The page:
I’m feeling a bit frustrated. No, frustrated isn’t really the word, more annoyed.
What’s bothering me is how little importance seems to be given to learning foreign languages in the primary school system. Why oh why don’t kids start doing this in reception class?
This has been bothering me every since Helen’s last parents’ evening. Mrs Adams and I were given all the information we could have wanted about Helen’s literacy, reading and mathematics skills.
This is great. They’re essential parts of learning. If you don’t have basic reading and writing skills, well, you won’t progress far.
I know Helen studies French once a week (not nearly enough in my opinion). It’s clearly considered a very minor subject as she only started studying French in September when she started in Year Three. She is never set French homework and I’ve never seen the syllabus.
It’s an opportunity lost. All the multi-lingual people I know started learning foreign languages at very young ages.
None of the paperwork we were given during parents’ evening made any reference to Helen’s French studies. Her teacher was good enough to go and check for me, but if I hadn’t asked we wouldn’t have been told.
It seems to be a very similar story at most other schools. Foreign languages are simply a bit of an irritation, something that has to be done because it looks good. If this is the impression kids pick up at a young age, it’s hardly surprising that the Brits are so dreadful at languages.
Okay, okay, I have a slightly biased opinion. I am half-French. Even so, I was never taught the language as a child. The French I speak, I learned in my late teens, mostly by conversing with Parisians as I was a regular visitor to the city for a while.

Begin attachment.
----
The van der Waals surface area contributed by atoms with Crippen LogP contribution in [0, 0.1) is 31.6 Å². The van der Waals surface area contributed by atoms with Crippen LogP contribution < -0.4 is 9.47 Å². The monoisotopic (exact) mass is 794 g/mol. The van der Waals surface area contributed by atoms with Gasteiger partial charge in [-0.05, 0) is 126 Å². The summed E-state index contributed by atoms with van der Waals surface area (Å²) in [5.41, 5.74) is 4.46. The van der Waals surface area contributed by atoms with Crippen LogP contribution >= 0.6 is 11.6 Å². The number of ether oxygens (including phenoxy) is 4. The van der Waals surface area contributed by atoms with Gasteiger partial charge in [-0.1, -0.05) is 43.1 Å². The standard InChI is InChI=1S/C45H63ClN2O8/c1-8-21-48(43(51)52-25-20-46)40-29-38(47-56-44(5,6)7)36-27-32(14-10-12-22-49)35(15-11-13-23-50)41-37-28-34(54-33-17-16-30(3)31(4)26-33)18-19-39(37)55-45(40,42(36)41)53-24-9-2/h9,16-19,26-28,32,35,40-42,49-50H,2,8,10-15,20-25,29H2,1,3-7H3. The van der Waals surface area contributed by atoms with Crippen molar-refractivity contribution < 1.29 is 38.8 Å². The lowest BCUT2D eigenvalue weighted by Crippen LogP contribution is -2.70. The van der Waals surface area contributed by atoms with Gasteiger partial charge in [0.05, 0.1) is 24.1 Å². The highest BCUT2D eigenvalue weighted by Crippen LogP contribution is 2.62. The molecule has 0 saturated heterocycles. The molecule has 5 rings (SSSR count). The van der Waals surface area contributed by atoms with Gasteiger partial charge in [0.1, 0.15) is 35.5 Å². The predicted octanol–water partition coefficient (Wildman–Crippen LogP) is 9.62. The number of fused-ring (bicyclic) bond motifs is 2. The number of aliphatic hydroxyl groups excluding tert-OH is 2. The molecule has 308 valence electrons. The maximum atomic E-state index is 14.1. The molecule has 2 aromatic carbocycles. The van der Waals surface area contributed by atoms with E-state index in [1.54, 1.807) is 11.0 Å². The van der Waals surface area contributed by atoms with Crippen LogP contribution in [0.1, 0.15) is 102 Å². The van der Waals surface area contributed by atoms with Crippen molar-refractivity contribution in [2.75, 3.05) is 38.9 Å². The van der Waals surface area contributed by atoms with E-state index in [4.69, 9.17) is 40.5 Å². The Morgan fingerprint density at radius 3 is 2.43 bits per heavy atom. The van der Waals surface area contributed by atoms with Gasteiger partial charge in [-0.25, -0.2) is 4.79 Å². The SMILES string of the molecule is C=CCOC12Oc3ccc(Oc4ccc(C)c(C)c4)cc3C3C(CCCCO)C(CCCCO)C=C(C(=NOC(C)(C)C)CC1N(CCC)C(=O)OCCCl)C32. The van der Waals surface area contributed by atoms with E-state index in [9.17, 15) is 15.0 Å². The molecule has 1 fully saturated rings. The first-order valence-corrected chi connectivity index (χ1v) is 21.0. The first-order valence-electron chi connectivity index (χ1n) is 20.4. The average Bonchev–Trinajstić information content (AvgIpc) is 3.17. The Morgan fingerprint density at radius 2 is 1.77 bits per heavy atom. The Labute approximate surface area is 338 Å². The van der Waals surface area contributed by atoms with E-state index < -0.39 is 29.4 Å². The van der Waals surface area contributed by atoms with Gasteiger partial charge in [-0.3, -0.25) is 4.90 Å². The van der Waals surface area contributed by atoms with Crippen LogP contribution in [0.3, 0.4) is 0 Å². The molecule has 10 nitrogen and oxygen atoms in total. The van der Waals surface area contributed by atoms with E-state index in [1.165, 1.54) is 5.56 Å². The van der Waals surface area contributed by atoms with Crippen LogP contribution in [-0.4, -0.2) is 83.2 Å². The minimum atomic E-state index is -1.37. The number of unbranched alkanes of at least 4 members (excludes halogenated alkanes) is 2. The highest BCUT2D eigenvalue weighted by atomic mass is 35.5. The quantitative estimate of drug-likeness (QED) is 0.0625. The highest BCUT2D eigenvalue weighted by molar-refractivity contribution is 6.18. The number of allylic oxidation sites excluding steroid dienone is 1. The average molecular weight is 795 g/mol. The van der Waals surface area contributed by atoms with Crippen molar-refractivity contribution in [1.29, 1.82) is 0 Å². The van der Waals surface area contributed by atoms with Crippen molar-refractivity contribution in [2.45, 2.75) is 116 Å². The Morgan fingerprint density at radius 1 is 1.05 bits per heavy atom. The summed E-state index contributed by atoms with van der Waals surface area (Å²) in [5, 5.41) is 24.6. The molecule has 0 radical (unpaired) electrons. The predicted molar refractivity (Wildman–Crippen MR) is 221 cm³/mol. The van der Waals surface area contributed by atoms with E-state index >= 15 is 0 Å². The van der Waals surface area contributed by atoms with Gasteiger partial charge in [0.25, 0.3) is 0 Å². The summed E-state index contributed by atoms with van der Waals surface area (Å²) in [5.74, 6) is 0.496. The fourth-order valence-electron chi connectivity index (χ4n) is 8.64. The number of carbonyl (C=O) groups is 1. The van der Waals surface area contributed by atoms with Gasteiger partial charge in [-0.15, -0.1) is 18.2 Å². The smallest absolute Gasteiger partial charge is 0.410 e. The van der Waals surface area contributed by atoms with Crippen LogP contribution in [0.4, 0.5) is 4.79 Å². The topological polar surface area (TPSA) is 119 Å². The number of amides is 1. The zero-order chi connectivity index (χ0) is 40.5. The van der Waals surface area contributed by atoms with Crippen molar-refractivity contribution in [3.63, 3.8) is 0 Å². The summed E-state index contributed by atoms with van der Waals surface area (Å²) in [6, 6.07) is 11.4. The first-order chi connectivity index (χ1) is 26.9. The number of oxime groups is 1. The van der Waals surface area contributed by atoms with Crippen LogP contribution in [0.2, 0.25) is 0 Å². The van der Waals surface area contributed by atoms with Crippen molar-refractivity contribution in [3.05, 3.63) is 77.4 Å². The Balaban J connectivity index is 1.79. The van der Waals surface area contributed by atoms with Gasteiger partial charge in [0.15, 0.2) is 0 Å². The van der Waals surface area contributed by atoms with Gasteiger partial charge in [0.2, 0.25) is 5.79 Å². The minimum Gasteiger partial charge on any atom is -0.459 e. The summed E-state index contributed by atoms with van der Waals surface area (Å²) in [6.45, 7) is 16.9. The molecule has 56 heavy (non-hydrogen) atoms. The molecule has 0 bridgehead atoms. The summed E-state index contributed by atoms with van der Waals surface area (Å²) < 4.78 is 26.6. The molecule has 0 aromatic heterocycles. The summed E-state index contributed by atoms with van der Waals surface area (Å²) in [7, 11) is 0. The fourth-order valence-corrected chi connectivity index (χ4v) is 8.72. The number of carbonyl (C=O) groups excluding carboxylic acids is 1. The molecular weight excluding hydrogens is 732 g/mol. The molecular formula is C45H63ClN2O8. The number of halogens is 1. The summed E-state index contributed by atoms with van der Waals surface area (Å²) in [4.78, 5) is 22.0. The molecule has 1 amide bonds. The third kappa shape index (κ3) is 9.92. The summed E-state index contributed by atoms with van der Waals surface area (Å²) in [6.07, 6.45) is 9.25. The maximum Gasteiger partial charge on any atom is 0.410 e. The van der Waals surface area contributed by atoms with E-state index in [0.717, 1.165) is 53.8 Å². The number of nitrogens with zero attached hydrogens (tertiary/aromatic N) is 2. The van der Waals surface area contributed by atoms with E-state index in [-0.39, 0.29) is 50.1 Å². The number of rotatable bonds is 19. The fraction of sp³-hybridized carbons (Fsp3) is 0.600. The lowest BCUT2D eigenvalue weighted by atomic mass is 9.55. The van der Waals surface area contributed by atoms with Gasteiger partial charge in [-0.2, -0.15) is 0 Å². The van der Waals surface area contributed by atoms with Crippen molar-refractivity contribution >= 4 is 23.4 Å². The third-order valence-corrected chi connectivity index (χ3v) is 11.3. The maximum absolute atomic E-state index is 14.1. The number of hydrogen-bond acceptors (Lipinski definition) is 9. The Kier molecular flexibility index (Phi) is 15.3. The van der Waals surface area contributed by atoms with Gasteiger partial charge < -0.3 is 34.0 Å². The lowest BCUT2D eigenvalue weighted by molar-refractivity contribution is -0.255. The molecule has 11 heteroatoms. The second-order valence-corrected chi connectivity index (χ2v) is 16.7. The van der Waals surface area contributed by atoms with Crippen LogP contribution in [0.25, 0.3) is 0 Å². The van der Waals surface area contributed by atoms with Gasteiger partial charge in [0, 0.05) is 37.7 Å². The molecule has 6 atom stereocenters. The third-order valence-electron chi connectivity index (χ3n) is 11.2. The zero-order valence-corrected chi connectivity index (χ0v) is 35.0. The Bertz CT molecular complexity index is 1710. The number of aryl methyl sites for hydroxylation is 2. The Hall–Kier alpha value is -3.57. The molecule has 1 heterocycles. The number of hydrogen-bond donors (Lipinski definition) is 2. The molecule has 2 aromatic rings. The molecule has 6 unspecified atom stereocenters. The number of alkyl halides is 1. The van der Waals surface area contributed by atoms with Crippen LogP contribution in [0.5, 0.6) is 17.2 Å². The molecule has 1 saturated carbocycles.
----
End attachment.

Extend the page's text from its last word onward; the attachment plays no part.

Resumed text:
It was the experience of having to learn a language as a teen that made me realise how important foreign languages are. When I became a father, I was determined my kids would learn French from a young age.
This, I hoped, would open the door to them to learn other languages. It worked for me. In my twenties I spent some time in Peru at a Spanish language school.
I was true to my word and have taught both Helen and Izzy French from their earliest days. I confess my efforts have been in fits and starts. Sometimes I’ve gone for a month without saying a French word to the kids. Sometimes I’ll speak to them in French every day for weeks.
Although my efforts may wax and wane, I must be doing something right. The report from Helen’s teacher was that her French is actually very good.
While that’s great news, it adds to my frustration. I wonder how more advanced her skills might be if she received more than one session a week?
The response I sometimes hear is: “Yeah, but the rest of the world speaks English.” While many people do, an awful lot don’t. Also, with Brexit on the horizon, I think it’s going to be more important than ever that our children speak foreign languages.
I don’t, however, feel that it’s given enough importance in the school system. Foreign languages should be more than a nice to have, they should be at the core of the education system.